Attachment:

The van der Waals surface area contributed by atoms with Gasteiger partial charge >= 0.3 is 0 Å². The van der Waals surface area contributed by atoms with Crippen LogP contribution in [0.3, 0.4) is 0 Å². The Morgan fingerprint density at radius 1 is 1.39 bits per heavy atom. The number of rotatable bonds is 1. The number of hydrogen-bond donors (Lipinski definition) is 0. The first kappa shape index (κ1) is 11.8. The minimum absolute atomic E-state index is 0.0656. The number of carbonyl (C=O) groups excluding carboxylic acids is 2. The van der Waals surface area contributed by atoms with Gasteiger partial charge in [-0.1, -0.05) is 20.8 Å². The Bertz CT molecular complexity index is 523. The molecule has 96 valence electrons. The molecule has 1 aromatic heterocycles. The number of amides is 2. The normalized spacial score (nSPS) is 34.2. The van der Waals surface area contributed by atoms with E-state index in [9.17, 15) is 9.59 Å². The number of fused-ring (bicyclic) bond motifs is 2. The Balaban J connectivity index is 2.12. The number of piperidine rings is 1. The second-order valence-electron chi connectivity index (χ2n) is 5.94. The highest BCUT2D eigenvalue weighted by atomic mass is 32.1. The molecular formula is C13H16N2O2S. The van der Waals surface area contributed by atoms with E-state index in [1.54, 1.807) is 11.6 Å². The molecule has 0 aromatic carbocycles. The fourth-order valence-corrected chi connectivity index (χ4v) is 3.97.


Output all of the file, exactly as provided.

The van der Waals surface area contributed by atoms with Gasteiger partial charge >= 0.3 is 0 Å². The van der Waals surface area contributed by atoms with Crippen LogP contribution in [0.3, 0.4) is 0 Å². The Morgan fingerprint density at radius 1 is 1.39 bits per heavy atom. The number of rotatable bonds is 1. The number of hydrogen-bond donors (Lipinski definition) is 0. The first kappa shape index (κ1) is 11.8. The minimum absolute atomic E-state index is 0.0656. The number of carbonyl (C=O) groups excluding carboxylic acids is 2. The van der Waals surface area contributed by atoms with Gasteiger partial charge in [-0.1, -0.05) is 20.8 Å². The Bertz CT molecular complexity index is 523. The molecule has 96 valence electrons. The molecule has 1 aromatic heterocycles. The number of amides is 2. The normalized spacial score (nSPS) is 34.2. The van der Waals surface area contributed by atoms with E-state index in [9.17, 15) is 9.59 Å². The number of fused-ring (bicyclic) bond motifs is 2. The Balaban J connectivity index is 2.12. The number of piperidine rings is 1. The second-order valence-electron chi connectivity index (χ2n) is 5.94. The highest BCUT2D eigenvalue weighted by atomic mass is 32.1. The molecular formula is C13H16N2O2S. The van der Waals surface area contributed by atoms with E-state index in [1.54, 1.807) is 11.6 Å². The molecule has 0 aromatic carbocycles. The fourth-order valence-corrected chi connectivity index (χ4v) is 3.97.